When the 1977 Pimlico season was one race old, I strongly suspected that I was about to win a fortune.
In that first race, a filly named Favored Child broke from post position one, hugged the rail and led all the way. Lady Green challenged briefly from the outside then dropped to the rail and followed the leader around the track. The order of finish, by post position, was 1-4-3-2-5.
The inside part of the track was evidently much harder and faster than the outside, and the horse who took the early lead on the rail would become an almost automatic winner. These conditions had occasionally existed at Pimlico in previous years, but I had been confounded by them. I adhered to my normal handicapping principles so dogmatically that I could not abandon them. But by 1977 I had learned that on a track like Pimlico's the bias means everything. A horse's figures, his class, his physical condition are all secondary.
By playing horses with early speed and inside post positions, I hit all even exacts on the opening-day program and won $5,800. A few day later I thought a fast filly named Dixie Spears, breaking from No. 4 post was a cinch to win the ninth race. I coupled her in the triple with speed horses in posts 2, 5 and 6. The 4-26 combination paid $334 and I held 20 winning tickets. With the season one week old, I was $11,000 ahead.
As my winning streak gathered momentum, I learned a valuable lesson about the psychology of gambling. One night I was celebrating my success at Pimlico in a number of Georgetown bars and informed my cronies that I loved a horse at Aqueduct the next afternoon. The next day I woke up late, made an unsuccessful attempt to contact a bookie nd rushed to Pimlico. I forgot about my New York horse until that evening, when friends started telephoning me to offer their thanks for the $1820 winner.
There was a time when such a missed opportunity would have impelled me to drive my fist through the nearest wall. I would have been frustrated by the realization that I should have won thousands of dollars, and my handicapping might have been adversely affected for days or weeks. But this time I could shrug off the whole experience, because I knew for certain that I was going to win at Pimlico the next day or the day after.
Suddenly I understood what enabled great professional gamblers to remain cool and unflappable in the face of adversity: they had complete confidence in the inevitability of their own success. Any loss was only a temporary setbck; it wasn't worth worrying about. For the first time in my life, I was developing this sort of self-confidence. I knew that as long as the bias existed at Pimlico, I was going to win.
On May 26, I won more than I had ever won in a single day. I was at Pimlico to bet a filly named Bee Nun, a front-runner, breaking from post position two, but my thoughts and prayers were with Just John in the eighth race at Monmouth, which I had bet with a bookmaker.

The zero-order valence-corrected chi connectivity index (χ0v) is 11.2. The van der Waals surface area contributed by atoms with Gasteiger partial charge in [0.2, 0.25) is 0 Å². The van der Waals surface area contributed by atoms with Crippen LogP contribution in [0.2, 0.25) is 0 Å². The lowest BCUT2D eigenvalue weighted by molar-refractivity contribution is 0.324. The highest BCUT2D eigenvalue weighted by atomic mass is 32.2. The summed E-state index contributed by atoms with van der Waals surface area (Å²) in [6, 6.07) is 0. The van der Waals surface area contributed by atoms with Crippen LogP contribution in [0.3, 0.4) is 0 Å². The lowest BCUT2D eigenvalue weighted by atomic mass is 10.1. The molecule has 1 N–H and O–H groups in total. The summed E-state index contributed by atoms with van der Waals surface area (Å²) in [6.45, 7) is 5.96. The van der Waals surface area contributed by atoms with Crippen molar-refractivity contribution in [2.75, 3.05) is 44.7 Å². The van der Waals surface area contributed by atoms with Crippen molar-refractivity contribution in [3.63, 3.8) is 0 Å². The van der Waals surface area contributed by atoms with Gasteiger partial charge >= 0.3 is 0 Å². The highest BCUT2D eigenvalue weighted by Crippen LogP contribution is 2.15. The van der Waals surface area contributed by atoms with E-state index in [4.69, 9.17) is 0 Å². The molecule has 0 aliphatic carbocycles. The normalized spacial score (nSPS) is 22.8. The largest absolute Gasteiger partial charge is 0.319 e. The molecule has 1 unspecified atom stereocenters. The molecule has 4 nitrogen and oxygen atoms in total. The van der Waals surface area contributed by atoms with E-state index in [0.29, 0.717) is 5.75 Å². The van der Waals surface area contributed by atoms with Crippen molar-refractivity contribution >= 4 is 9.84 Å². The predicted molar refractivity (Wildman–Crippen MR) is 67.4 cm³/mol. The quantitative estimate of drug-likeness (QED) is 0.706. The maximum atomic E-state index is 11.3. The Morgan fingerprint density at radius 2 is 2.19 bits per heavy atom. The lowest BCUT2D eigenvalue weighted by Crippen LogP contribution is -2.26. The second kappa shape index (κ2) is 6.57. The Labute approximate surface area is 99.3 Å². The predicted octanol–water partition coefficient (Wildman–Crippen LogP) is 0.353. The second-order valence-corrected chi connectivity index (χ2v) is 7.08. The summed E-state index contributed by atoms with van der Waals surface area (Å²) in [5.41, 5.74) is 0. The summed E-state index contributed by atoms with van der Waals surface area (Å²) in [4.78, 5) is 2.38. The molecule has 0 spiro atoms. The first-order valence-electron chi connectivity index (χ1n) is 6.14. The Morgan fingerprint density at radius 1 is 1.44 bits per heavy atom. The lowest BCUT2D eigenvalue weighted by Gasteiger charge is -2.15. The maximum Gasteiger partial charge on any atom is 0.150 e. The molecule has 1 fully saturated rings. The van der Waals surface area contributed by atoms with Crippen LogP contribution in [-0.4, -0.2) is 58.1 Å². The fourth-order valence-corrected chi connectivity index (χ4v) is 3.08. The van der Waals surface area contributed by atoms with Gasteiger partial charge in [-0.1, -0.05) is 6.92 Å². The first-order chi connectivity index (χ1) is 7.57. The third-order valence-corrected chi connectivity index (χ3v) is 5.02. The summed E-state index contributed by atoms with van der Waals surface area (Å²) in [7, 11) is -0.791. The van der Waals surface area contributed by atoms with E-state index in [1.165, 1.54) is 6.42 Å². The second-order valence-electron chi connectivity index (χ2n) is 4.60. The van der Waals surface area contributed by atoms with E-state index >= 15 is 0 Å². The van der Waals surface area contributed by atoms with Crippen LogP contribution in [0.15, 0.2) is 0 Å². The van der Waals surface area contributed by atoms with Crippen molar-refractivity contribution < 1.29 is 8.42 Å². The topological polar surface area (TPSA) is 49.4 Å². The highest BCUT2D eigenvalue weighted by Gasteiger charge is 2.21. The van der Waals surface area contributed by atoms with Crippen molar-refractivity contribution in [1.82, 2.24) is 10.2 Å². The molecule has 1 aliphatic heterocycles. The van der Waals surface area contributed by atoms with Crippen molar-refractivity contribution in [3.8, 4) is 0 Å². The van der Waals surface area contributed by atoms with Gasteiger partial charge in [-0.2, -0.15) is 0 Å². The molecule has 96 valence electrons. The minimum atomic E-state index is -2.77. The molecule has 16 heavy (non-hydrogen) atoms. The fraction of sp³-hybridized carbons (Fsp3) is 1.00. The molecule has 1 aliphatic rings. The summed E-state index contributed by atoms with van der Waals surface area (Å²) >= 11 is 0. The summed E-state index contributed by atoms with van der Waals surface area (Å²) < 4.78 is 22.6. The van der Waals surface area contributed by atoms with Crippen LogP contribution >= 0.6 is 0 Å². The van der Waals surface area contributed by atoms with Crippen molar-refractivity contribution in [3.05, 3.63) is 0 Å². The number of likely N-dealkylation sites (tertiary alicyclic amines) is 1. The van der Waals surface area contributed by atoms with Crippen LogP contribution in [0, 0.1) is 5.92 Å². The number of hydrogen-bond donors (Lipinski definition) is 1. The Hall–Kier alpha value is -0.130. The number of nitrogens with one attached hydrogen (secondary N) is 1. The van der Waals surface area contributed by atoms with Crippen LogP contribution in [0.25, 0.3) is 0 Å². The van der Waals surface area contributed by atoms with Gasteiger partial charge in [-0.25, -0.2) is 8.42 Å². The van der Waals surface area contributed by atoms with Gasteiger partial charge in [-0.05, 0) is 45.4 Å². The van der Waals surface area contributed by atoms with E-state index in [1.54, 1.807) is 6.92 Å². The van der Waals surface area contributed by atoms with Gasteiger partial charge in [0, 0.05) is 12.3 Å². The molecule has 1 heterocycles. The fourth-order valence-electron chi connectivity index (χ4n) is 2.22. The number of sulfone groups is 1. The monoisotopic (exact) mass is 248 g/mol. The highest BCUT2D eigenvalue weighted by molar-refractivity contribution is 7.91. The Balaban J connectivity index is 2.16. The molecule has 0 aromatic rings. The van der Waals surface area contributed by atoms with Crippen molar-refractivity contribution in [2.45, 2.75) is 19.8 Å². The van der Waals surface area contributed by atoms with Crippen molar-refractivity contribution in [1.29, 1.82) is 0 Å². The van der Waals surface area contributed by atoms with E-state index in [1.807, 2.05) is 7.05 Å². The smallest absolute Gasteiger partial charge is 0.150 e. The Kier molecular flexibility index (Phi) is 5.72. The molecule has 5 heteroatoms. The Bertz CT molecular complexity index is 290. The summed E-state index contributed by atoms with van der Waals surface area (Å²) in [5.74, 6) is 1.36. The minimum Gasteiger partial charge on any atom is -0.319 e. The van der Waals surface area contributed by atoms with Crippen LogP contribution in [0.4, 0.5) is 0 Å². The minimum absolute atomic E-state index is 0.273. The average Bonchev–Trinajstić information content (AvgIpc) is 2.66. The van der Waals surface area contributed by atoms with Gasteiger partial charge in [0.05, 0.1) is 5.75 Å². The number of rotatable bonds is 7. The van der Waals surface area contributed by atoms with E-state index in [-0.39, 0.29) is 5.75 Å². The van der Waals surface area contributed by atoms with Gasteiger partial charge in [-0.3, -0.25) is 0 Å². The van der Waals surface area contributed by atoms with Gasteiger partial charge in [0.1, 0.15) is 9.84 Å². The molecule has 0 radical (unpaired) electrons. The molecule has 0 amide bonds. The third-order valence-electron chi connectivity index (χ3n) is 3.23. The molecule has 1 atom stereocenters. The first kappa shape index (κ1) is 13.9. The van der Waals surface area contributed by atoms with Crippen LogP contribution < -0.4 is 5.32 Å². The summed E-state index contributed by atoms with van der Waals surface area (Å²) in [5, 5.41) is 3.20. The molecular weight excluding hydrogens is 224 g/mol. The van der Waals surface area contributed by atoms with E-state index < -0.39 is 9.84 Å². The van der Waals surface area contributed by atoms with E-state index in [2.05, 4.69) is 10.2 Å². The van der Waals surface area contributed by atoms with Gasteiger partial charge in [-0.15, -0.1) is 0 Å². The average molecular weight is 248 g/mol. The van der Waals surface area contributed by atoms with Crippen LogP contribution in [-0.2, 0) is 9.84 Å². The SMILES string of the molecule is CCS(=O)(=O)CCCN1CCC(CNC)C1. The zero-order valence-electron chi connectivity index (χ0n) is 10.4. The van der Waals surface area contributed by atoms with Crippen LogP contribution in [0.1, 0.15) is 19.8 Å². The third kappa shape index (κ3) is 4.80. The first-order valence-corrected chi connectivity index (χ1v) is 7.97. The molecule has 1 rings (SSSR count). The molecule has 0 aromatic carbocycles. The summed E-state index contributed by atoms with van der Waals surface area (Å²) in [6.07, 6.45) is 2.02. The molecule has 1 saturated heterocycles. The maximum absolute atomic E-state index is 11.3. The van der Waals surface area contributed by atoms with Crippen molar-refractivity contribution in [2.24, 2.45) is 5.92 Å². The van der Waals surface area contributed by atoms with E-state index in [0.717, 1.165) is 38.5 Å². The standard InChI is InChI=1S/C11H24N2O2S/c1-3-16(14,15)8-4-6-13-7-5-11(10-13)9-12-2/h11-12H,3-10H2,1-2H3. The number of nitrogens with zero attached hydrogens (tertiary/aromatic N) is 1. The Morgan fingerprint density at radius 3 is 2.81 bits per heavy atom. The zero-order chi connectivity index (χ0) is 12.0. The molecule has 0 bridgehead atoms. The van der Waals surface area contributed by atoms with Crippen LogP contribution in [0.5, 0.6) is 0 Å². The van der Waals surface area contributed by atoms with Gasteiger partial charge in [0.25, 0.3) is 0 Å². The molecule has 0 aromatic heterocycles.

When Bee Nun led all the way to pay $14.40, I collected more than $4,000. But I could not savor that windfall as a friend drove me back to Washington. I was staring at my watch, counting the minutes until post time in New Jersey. Finally we stopped at a phone booth, where I called my sports department and asked for the Monmouth result. Waiting for the answer was more nerve-racking than watching the race. Then it came: "Just John. Fourteen-sixty." I bounced out of the phone booth, embraced my friend and yelled. "I did it." I had just experienced the first $10,000 day in life as a gambler.
Afer hitting a spectacular pair of winners like Bee Nun and Just John in the same afternoon, I ordinarily would have celebrated and rested on my laurels for a few days. But I was so excited that I couldn't relax; I felt so obsessed that I couldn't divert my thoughts from gambling for even a short time. When I came back home from the track, I would immediately begin to work on my figures, study the next day's races and think about them all evening. At night I slept fit-fully, and when I did I dreamed about horses instead of Candice Bergen. I thought I had outgrown this sort of feverishnes in my youth, but I had never experienced such a winning streak before. It was hard to keep my feet on the ground while I was living out a fantasy and averaging nearly $2,000 every time I passed through the turnstiles at Pimlico.
Two days after Just John's victory, I bet $400 on an exacta coupling Tale and Resound in the City of Baltimore Handicap. The combination paid $43.20 and I collected $8,640, the largest one-race score of my life. Two days later the Pimlico season was over. During the course of it I had made 16 trips to the track, won on 13 of them, amassed a net profit of $34,073 and driven myself into a state of mental and physical exhaustion. I wanted to quit gambling for a while, but I couldn't. I was still at the crest of a great winning streak; my handicapping was as sharp as it had ever been; I knew all the Pimlico horses and now they were moving to Bowie.
I went to Bowie on opening day, bet $1,200 on a mare named Double Skip and watched her finish a distant and inexplicable fourth. By the end of the afternoon I had lost $2,500 and I was not finished yet. From Bowie I drove to Rosecroft Raceway, where I utilized my total ignorance of harness racing to bring my losses past the $3,000 mark and establish May 31 as the most expensive day of my life.
I have no basic self-destructive instincts, but on this day I believe I was subconsciously trying to lose. I could not stop gambling while I was in the midst of a torrid winning streak. But on the night of May 31, I could proclaim that the streak was over. The next day I didn't even look at the Racing Form. I lingered over a long lunch at Le Bagatelle, lingered over a long dinner at Duke Zeibert's, romanced a leggy blond that night and felt as if I had rejoined the human race.